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This article in AJ

  1. Vol. 79 No. 5, p. 808-813
     
    Received: Oct 30, 1986
    Published: Sept, 1987


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doi:10.2134/agronj1987.00021962007900050010x

Differences in Drought Resistance between Two Corn Hybrids. II. Component Analysis and Growth Rates1

  1. G. F. Lorens,
  2. J. M. Bennett and
  3. L. B. Loggale2

Abstract

Abstract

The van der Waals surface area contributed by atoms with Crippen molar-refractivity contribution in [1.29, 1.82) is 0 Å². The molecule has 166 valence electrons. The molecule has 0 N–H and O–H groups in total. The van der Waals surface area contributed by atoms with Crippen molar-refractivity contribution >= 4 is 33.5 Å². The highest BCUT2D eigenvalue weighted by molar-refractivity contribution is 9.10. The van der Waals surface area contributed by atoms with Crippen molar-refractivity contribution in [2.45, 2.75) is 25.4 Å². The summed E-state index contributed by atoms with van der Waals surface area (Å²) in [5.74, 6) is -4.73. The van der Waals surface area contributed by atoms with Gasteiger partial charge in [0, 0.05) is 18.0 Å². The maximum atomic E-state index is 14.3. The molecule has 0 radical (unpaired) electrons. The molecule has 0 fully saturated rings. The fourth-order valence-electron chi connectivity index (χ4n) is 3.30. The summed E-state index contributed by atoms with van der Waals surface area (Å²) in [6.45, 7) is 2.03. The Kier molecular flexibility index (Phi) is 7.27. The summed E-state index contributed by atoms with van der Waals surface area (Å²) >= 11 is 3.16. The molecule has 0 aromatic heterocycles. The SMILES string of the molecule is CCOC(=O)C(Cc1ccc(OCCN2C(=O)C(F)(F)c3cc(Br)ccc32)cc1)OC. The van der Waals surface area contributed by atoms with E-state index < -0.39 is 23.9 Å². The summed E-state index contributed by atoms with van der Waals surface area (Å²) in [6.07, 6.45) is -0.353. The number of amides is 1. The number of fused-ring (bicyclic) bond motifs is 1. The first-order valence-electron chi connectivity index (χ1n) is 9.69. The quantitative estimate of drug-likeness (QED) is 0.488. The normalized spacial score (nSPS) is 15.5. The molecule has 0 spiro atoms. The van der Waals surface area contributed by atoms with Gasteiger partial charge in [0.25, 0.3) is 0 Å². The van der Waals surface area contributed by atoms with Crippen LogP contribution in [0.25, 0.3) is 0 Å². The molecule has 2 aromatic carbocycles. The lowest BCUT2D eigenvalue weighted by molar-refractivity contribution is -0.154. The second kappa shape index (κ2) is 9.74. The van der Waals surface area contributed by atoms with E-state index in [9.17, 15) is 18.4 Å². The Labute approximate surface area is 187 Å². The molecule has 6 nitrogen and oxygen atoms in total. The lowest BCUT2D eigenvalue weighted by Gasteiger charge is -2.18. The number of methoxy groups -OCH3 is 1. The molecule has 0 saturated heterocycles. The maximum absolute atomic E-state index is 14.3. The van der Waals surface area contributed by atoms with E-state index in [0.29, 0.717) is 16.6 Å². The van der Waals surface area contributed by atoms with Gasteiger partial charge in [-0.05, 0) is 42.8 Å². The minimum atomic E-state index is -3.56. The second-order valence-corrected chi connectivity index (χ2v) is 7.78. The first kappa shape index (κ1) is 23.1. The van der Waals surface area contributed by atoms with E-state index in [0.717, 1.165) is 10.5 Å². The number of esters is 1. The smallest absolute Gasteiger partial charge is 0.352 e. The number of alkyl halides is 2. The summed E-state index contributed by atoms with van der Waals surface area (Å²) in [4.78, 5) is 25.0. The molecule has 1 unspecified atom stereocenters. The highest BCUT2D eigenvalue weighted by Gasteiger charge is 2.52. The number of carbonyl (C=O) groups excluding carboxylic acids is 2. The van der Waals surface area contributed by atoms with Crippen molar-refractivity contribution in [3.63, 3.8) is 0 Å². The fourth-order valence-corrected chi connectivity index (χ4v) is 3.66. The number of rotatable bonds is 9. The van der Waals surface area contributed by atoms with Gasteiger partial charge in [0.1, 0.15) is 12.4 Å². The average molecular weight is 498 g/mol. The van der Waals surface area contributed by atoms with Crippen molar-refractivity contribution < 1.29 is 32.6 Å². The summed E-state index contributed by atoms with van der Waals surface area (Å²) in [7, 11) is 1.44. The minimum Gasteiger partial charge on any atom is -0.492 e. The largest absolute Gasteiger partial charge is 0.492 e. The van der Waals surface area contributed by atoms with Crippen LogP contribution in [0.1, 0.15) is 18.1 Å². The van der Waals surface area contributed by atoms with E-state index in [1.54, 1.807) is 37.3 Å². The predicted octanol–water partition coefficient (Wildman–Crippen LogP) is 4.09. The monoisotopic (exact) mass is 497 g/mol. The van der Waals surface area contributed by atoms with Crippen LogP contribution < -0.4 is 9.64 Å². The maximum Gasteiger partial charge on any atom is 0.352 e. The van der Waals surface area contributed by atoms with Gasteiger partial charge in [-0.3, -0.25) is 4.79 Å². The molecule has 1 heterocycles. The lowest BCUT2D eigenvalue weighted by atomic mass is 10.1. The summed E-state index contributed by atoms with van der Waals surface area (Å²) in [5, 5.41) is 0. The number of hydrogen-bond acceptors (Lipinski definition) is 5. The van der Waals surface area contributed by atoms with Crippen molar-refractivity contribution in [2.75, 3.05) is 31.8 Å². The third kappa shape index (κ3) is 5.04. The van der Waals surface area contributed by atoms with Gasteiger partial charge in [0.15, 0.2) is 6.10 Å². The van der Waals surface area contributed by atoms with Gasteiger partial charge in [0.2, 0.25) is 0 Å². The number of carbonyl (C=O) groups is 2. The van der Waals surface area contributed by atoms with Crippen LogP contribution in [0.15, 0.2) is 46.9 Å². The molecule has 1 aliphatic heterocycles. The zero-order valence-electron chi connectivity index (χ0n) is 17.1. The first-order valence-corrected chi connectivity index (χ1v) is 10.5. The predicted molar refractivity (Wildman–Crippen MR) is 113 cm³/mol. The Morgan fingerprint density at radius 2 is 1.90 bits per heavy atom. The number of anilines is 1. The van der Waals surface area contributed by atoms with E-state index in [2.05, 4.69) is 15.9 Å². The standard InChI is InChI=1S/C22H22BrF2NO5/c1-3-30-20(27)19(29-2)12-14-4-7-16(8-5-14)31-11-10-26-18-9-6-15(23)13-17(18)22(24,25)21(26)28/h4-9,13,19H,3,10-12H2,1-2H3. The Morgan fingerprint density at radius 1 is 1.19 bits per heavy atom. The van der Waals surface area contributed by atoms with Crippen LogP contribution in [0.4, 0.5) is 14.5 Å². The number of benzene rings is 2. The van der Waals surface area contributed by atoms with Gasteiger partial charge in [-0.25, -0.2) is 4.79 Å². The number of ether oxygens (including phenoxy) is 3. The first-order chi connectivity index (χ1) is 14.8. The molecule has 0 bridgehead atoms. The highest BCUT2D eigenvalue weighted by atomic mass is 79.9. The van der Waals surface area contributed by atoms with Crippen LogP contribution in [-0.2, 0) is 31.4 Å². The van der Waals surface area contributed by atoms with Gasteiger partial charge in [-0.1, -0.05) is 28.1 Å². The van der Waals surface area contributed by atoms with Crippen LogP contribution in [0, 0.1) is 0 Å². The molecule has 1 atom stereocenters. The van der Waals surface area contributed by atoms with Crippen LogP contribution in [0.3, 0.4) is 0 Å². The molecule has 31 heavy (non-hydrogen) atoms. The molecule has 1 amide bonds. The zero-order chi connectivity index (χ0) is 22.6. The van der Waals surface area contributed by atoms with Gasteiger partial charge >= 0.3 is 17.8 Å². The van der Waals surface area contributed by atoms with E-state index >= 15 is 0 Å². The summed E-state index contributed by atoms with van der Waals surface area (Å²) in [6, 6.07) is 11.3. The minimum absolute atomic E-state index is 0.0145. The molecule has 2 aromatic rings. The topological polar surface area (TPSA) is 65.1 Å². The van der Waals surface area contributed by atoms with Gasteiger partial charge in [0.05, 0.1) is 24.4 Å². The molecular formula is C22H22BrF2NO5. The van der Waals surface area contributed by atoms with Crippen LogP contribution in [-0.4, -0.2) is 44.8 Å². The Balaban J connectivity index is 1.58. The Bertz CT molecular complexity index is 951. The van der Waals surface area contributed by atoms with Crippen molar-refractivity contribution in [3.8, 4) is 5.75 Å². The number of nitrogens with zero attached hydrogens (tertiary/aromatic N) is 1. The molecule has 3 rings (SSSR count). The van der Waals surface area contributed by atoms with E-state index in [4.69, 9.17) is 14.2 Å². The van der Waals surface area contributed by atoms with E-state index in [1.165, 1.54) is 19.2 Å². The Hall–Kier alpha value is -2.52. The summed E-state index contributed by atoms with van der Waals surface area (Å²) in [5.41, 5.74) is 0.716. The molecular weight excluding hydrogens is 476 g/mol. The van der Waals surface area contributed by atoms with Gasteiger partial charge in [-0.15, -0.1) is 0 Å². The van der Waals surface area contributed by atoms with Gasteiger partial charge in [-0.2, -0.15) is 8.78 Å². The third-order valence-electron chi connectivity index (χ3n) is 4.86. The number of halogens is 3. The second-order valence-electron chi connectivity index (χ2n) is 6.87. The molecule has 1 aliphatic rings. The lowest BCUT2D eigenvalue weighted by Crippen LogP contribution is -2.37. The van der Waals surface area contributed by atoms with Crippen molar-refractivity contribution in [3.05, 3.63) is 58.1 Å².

Relatively little research has been conducted to evaluate differing responses to water stress among genotypes of the same species. The objective of this study was to identify differences in growth and development of plant parts resulting from water stress imposed on two corn (Zea mays L.) hybrids that had been observed to differ in their sensitivity to water stress. During 1983 and 1984, two corn hybrids (Pioneer Brands 3192 and 3165) were subjected to three water management treatments: optimal irrigation, rainfed, and stress during vegetative (1983) or early reproductive (1984) growth. Growth analysis revealed few differences between hybrids for leaf area index, and crop and seed growth rates when well-watered or stressed during vegetative growth, except that hybrid 3192 showed more rapid early growth. When well-watered, grain yield of hybrid 3192 was the same (1983) or higher (1984) than grain yield of hybrid 3165. However, the two hybrids differed in their ability to resist severe water stress. The greater grain yield of hybrid 3165 in the rainfed treatment was associated with relatively smaller reductions in crop growth rate, total biomass accumulation, seed number, effective filling period, and harvest index with stress when compared to hybrid 3192. The greater crop growth rate and final biomass and grain yield of hybrid 3165 during severe stress most likely resulted from the maintenance of higher leaf water and turgor potentials and lower leaf diffusive resistances that were apparently mediated by higher root length densities in deeper zones of the soil profile as described in a companion paper.

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